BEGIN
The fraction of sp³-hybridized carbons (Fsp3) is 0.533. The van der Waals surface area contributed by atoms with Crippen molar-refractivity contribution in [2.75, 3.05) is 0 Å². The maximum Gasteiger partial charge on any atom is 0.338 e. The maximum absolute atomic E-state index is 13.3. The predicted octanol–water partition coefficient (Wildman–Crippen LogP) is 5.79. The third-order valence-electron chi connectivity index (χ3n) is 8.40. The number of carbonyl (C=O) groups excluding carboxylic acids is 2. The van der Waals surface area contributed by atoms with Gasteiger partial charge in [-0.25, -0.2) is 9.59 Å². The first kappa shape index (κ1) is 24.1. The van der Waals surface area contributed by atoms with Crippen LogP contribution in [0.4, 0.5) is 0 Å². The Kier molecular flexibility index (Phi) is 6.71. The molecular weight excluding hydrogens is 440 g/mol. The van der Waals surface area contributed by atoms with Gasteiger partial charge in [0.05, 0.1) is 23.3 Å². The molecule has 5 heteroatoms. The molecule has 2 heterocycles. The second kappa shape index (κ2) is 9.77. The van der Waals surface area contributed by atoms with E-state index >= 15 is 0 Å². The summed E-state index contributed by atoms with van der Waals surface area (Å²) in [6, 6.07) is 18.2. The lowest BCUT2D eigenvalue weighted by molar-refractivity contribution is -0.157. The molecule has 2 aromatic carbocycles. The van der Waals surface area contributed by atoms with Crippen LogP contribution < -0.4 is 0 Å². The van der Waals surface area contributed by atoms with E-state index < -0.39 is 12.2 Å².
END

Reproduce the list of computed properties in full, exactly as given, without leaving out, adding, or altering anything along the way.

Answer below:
The fraction of sp³-hybridized carbons (Fsp3) is 0.533. The van der Waals surface area contributed by atoms with Crippen molar-refractivity contribution in [2.75, 3.05) is 0 Å². The maximum Gasteiger partial charge on any atom is 0.338 e. The maximum absolute atomic E-state index is 13.3. The predicted octanol–water partition coefficient (Wildman–Crippen LogP) is 5.79. The third-order valence-electron chi connectivity index (χ3n) is 8.40. The number of carbonyl (C=O) groups excluding carboxylic acids is 2. The van der Waals surface area contributed by atoms with Gasteiger partial charge in [-0.25, -0.2) is 9.59 Å². The first kappa shape index (κ1) is 24.1. The van der Waals surface area contributed by atoms with Crippen LogP contribution in [0.4, 0.5) is 0 Å². The Kier molecular flexibility index (Phi) is 6.71. The molecular weight excluding hydrogens is 440 g/mol. The van der Waals surface area contributed by atoms with Gasteiger partial charge in [0.05, 0.1) is 23.3 Å². The molecule has 5 heteroatoms. The molecule has 2 heterocycles. The second kappa shape index (κ2) is 9.77. The van der Waals surface area contributed by atoms with E-state index >= 15 is 0 Å². The summed E-state index contributed by atoms with van der Waals surface area (Å²) in [6, 6.07) is 18.2. The lowest BCUT2D eigenvalue weighted by molar-refractivity contribution is -0.157. The molecule has 2 aromatic carbocycles. The van der Waals surface area contributed by atoms with Crippen LogP contribution < -0.4 is 0 Å². The van der Waals surface area contributed by atoms with E-state index < -0.39 is 12.2 Å².